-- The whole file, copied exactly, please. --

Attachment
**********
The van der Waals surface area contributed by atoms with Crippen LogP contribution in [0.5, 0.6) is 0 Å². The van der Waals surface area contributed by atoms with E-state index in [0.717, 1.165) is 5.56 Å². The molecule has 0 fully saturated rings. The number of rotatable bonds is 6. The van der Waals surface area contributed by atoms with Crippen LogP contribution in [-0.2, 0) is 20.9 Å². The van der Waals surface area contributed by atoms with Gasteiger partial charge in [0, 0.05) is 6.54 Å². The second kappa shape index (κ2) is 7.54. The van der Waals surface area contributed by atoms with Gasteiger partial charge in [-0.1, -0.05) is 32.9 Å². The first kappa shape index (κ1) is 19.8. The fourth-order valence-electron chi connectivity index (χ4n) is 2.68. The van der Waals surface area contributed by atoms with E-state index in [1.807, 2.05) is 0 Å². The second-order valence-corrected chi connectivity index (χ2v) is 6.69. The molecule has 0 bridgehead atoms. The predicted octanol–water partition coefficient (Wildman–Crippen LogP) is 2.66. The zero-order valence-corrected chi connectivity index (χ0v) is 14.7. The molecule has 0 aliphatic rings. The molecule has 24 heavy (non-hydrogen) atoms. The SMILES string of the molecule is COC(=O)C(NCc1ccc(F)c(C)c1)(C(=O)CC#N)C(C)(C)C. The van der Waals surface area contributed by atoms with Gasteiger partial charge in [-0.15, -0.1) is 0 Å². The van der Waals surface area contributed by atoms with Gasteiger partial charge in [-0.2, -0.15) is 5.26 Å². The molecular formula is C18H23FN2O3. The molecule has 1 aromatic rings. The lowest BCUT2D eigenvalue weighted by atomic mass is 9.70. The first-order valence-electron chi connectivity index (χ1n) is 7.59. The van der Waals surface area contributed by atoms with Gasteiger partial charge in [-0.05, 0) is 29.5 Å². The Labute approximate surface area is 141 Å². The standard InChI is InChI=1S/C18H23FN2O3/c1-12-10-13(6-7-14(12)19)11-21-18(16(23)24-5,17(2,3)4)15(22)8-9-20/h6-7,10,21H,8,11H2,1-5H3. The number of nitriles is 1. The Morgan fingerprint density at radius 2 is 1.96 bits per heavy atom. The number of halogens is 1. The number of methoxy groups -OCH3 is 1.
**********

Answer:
The van der Waals surface area contributed by atoms with Crippen LogP contribution in [0.5, 0.6) is 0 Å². The van der Waals surface area contributed by atoms with E-state index in [0.717, 1.165) is 5.56 Å². The molecule has 0 fully saturated rings. The number of rotatable bonds is 6. The van der Waals surface area contributed by atoms with Crippen LogP contribution in [-0.2, 0) is 20.9 Å². The van der Waals surface area contributed by atoms with Gasteiger partial charge in [0, 0.05) is 6.54 Å². The second kappa shape index (κ2) is 7.54. The van der Waals surface area contributed by atoms with Gasteiger partial charge in [-0.1, -0.05) is 32.9 Å². The first kappa shape index (κ1) is 19.8. The fourth-order valence-electron chi connectivity index (χ4n) is 2.68. The van der Waals surface area contributed by atoms with E-state index in [1.807, 2.05) is 0 Å². The second-order valence-corrected chi connectivity index (χ2v) is 6.69. The molecule has 0 bridgehead atoms. The predicted octanol–water partition coefficient (Wildman–Crippen LogP) is 2.66. The zero-order valence-corrected chi connectivity index (χ0v) is 14.7. The molecule has 0 aliphatic rings. The molecule has 24 heavy (non-hydrogen) atoms. The SMILES string of the molecule is COC(=O)C(NCc1ccc(F)c(C)c1)(C(=O)CC#N)C(C)(C)C. The van der Waals surface area contributed by atoms with Gasteiger partial charge in [-0.15, -0.1) is 0 Å². The van der Waals surface area contributed by atoms with Gasteiger partial charge in [-0.2, -0.15) is 5.26 Å². The molecular formula is C18H23FN2O3. The molecule has 1 aromatic rings. The lowest BCUT2D eigenvalue weighted by atomic mass is 9.70. The first-order valence-electron chi connectivity index (χ1n) is 7.59. The van der Waals surface area contributed by atoms with Gasteiger partial charge in [-0.05, 0) is 29.5 Å². The Labute approximate surface area is 141 Å². The standard InChI is InChI=1S/C18H23FN2O3/c1-12-10-13(6-7-14(12)19)11-21-18(16(23)24-5,17(2,3)4)15(22)8-9-20/h6-7,10,21H,8,11H2,1-5H3. The number of nitriles is 1. The Morgan fingerprint density at radius 2 is 1.96 bits per heavy atom. The number of halogens is 1. The number of methoxy groups -OCH3 is 1.